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SEC looks again at Sarbanes-Oxley rules

SEC looks again at Sarbanes-Oxley rules

by Rick Turoczy on December 16, 2004

US regulators are to consider how they can write specific rules for smaller public companies following a wave of complaints about the costs associated with the Sarbanes-Oxley legislation.

The Securities and Exchange Commission on Thursday announced the establishment of a taskforce that will make recommendations on how the SEC could write rules that differentiate between big and smaller listed companies.

The intensive drive to reduce red tape for smaller companies will focus on whether they should abide by distinct rules in four areas. These are corporate governance, financial reporting, internal controls and stock offerings.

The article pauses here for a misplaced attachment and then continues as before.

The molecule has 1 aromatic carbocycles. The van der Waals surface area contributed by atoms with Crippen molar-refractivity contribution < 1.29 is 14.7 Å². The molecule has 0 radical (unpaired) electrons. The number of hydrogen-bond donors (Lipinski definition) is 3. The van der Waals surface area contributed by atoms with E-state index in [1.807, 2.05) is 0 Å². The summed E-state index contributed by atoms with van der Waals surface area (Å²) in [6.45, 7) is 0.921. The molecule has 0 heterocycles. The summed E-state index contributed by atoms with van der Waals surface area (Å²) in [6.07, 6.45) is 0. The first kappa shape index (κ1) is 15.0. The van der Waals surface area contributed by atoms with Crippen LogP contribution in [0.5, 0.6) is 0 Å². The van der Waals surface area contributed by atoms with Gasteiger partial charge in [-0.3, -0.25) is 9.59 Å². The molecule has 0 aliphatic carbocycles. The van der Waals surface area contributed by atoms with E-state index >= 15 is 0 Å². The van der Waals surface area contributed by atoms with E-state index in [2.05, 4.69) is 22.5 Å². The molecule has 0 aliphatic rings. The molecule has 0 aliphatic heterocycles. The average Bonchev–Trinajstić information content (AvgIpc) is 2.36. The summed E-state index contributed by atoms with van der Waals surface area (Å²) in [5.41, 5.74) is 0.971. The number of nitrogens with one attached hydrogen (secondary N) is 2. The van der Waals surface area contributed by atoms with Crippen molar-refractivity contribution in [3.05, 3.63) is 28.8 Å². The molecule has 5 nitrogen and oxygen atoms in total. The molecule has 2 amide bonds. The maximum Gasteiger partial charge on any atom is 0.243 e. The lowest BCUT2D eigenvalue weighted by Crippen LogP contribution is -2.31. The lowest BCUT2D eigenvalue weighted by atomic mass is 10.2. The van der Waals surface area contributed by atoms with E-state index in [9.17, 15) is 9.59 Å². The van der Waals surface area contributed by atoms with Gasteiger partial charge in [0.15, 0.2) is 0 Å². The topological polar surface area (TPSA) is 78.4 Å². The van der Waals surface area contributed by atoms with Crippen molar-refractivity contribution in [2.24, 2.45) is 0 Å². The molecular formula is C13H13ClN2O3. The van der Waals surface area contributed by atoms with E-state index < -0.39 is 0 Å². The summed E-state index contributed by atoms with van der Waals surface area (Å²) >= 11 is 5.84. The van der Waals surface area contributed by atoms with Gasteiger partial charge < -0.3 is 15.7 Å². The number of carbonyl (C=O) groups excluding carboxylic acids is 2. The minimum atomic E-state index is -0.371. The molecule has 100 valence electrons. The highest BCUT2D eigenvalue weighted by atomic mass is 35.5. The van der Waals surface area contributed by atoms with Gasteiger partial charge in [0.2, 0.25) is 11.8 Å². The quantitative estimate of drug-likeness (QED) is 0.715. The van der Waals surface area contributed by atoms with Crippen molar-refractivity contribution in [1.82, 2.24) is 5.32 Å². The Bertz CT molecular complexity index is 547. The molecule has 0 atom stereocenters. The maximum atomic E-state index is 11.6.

The SEC has produced many rules to implement the 2002 Sarbanes-Oxley law on corporate governance and accounting, which was drawn up after the Enron and WorldCom scandals and makes no distinction between big and smaller companies.

The most expensive provision is section 404 of the legislation, and its stipulation that companies document and test their internal controls against fraud.

SEC looks again at Sarbanes-Oxley rules

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